Gingerbread Cookies and Houses!

Decorated gingerbread house
Decorated gingerbread house

What better to do while counting down the days to Christmas than do some baking. My mom, Mummo (Grandma in Finnish), really wanted to make a gingerbread house with Sophia this year.

Rolling out gingerbread dough
Rolling out gingerbread dough

There are many different ways to make gingerbread houses but this recipe is fairly close to what Mummo makes. For recipe click here. If you want to make the yard and all the trees and animals then double the recipe.

Cutting out cookies while Mummo cuts out the gingerbread house parts
Cutting out cookies while Mummo cuts out the gingerbread house parts

Sophia used cookie cutters to make some cookies while Mummo cut out the gingerbread house pieces.

Tasting the cookie dough
Tasting the cookie dough

The best part of baking is taste testing πŸ™‚

Bake the house pieces and cookies as the recipe states. After the pieces are cooled off you can glue the pieces together.

Mummo glued together and decorated the house a bit
Mummo glued together and decorated the house a bit

Mummo used melted sugar to glue the house together. She also did a bit of pre-decorating of the house pieces.

So excited to decorate and taste it all
So excited to decorate and taste it all

Decorating with candied cherries, candies, sprinkles, and icing. Use the icing to “glue” the decorations on.

Placing green and red cherries on
Placing green and red cherries on
Eating a cherry
Eating a cherry

Of course it’s important to taste all the decorations πŸ™‚

Decorated gingerbread house
Decorated gingerbread house

Sophia’s and Mummo’s finished gingerbread house.

TIP: You can even dust it with powdered sugar for a light snow effect.

Decorated gingerbread house
Decorated gingerbread house

Pine Cone Rudolph the Red-Nosed Reindeer

Pine Cone Rudolph the Red-Nosed Reindeer
Pine Cone Rudolph the Red-Nosed Reindeer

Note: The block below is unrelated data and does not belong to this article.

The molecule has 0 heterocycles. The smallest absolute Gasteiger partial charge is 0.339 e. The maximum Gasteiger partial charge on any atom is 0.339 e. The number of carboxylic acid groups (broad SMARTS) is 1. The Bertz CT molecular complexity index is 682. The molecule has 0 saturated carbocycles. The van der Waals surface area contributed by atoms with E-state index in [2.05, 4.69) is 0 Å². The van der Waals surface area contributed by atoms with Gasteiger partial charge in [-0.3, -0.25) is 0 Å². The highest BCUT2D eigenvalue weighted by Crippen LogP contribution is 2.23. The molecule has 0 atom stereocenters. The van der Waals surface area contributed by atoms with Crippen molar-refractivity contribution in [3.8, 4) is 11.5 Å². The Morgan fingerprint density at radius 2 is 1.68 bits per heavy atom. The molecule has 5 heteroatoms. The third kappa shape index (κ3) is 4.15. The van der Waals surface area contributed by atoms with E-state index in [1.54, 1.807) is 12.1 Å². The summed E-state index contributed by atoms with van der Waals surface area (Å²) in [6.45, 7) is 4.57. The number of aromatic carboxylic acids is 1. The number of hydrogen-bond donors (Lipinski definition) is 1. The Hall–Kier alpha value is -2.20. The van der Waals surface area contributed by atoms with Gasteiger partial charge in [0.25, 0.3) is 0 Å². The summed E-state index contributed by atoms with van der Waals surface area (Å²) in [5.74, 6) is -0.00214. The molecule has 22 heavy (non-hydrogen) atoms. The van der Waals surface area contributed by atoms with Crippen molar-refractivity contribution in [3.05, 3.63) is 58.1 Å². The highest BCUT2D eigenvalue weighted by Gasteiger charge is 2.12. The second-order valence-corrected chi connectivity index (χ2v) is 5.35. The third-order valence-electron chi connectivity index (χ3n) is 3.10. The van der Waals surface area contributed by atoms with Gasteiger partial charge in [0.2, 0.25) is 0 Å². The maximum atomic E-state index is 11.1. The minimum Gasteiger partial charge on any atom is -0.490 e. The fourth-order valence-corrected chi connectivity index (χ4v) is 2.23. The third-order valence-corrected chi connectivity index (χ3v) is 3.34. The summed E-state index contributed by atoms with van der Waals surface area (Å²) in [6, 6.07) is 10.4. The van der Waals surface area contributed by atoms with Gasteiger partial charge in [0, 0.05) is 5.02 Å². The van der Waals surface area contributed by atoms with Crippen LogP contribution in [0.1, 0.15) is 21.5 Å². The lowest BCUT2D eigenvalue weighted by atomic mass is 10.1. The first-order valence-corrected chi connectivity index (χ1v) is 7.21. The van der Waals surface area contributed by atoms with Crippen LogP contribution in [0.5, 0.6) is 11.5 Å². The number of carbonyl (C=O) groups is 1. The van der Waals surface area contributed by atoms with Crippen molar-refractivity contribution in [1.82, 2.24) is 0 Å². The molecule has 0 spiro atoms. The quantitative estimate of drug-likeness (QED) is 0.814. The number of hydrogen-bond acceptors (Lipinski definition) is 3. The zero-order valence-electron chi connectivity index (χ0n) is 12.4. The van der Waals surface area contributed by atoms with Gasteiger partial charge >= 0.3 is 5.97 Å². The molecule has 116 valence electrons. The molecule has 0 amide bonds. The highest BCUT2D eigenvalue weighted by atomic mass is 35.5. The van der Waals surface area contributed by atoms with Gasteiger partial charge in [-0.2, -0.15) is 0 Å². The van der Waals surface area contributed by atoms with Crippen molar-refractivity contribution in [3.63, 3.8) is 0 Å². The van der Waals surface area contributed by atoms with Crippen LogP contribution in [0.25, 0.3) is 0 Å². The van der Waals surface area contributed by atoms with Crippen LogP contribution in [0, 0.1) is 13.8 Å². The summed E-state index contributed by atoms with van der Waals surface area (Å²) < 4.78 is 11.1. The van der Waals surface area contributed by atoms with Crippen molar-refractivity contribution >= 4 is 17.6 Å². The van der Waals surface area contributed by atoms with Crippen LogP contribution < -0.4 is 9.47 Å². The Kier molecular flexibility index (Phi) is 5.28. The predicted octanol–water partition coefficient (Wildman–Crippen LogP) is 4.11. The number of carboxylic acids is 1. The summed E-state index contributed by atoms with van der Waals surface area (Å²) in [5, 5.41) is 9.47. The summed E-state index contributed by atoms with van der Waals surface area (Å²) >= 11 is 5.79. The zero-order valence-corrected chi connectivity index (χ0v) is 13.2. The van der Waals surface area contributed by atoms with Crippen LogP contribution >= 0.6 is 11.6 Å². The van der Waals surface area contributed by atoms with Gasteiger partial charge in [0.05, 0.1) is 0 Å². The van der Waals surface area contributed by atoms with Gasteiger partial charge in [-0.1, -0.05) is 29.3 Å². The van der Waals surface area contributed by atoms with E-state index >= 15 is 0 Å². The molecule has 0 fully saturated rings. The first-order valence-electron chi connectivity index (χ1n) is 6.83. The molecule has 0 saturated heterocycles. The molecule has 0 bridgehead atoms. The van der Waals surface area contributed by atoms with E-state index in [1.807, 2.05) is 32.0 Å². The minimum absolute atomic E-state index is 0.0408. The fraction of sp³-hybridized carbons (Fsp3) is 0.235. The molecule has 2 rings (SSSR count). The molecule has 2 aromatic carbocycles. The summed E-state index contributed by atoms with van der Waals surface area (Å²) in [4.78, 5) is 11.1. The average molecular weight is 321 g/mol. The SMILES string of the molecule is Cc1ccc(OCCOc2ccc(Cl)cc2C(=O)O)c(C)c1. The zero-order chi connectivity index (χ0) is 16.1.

What you will need:

  • Small and Large Pine Cones
  • Hot glue gun and glue stick
  • White and Red Felt for making a hat (or buy a hat pre-made)
  • Googlie eyes
  • 3 Brown pipe cleaners
  • Red pom-pom
Santa Hats
Santa Hats

I was planning on making a Santa hat out of felt for our pine cone Rudolph, until I found these cute Santa hats on sale at Hobby Lobby for 50% off.

Things needed
Things needed
Placing the leg
Placing the leg

Weave/wrap the first pipe cleaner through the pine cone in the spot you want the legs to go, when the two ends meet leave them about an inch apart.

Weave through
Weave through

Fold back the end of the pipe cleaner back up to the pine cone (so you have shorter sturdier legs) the finished legs should be about 2-3 inches long.

Fold up
Fold up

Weave/wrap the second pipe cleaner about an 1.5 inches down from the first legs.

Weave the pipe cleaner through the pine cone
Weave the pipe cleaner through the pine cone

Once the legs are on there make sure that it balances well.

TIP: You can re-adjust them as needed since they are only pushed in the pine cone cracks and not permanently attached in any way.

Once the legs are on there make sure that it balances well
Once the legs are on there make sure that it balances well